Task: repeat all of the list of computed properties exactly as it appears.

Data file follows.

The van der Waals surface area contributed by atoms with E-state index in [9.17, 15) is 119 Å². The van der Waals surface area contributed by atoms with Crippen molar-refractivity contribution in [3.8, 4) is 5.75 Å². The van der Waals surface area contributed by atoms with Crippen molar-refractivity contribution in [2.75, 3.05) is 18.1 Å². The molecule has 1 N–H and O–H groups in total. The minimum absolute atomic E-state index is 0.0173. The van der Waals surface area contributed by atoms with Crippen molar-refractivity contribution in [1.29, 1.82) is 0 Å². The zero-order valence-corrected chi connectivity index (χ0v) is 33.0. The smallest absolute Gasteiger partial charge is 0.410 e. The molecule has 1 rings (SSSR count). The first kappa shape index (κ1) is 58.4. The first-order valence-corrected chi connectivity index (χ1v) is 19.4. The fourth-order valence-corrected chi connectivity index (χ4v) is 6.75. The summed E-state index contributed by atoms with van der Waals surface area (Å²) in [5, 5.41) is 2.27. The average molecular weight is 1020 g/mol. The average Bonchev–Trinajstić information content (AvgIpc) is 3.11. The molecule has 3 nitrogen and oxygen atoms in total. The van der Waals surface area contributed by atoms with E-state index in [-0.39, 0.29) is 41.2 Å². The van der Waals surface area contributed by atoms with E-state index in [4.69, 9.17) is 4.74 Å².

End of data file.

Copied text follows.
The van der Waals surface area contributed by atoms with E-state index in [9.17, 15) is 119 Å². The van der Waals surface area contributed by atoms with Crippen molar-refractivity contribution in [3.8, 4) is 5.75 Å². The van der Waals surface area contributed by atoms with Crippen molar-refractivity contribution in [2.75, 3.05) is 18.1 Å². The molecule has 1 N–H and O–H groups in total. The minimum absolute atomic E-state index is 0.0173. The van der Waals surface area contributed by atoms with Crippen molar-refractivity contribution in [1.29, 1.82) is 0 Å². The zero-order valence-corrected chi connectivity index (χ0v) is 33.0. The smallest absolute Gasteiger partial charge is 0.410 e. The molecule has 1 rings (SSSR count). The first kappa shape index (κ1) is 58.4. The first-order valence-corrected chi connectivity index (χ1v) is 19.4. The fourth-order valence-corrected chi connectivity index (χ4v) is 6.75. The summed E-state index contributed by atoms with van der Waals surface area (Å²) in [5, 5.41) is 2.27. The average molecular weight is 1020 g/mol. The average Bonchev–Trinajstić information content (AvgIpc) is 3.11. The molecule has 3 nitrogen and oxygen atoms in total. The van der Waals surface area contributed by atoms with E-state index in [-0.39, 0.29) is 41.2 Å². The van der Waals surface area contributed by atoms with E-state index in [4.69, 9.17) is 4.74 Å².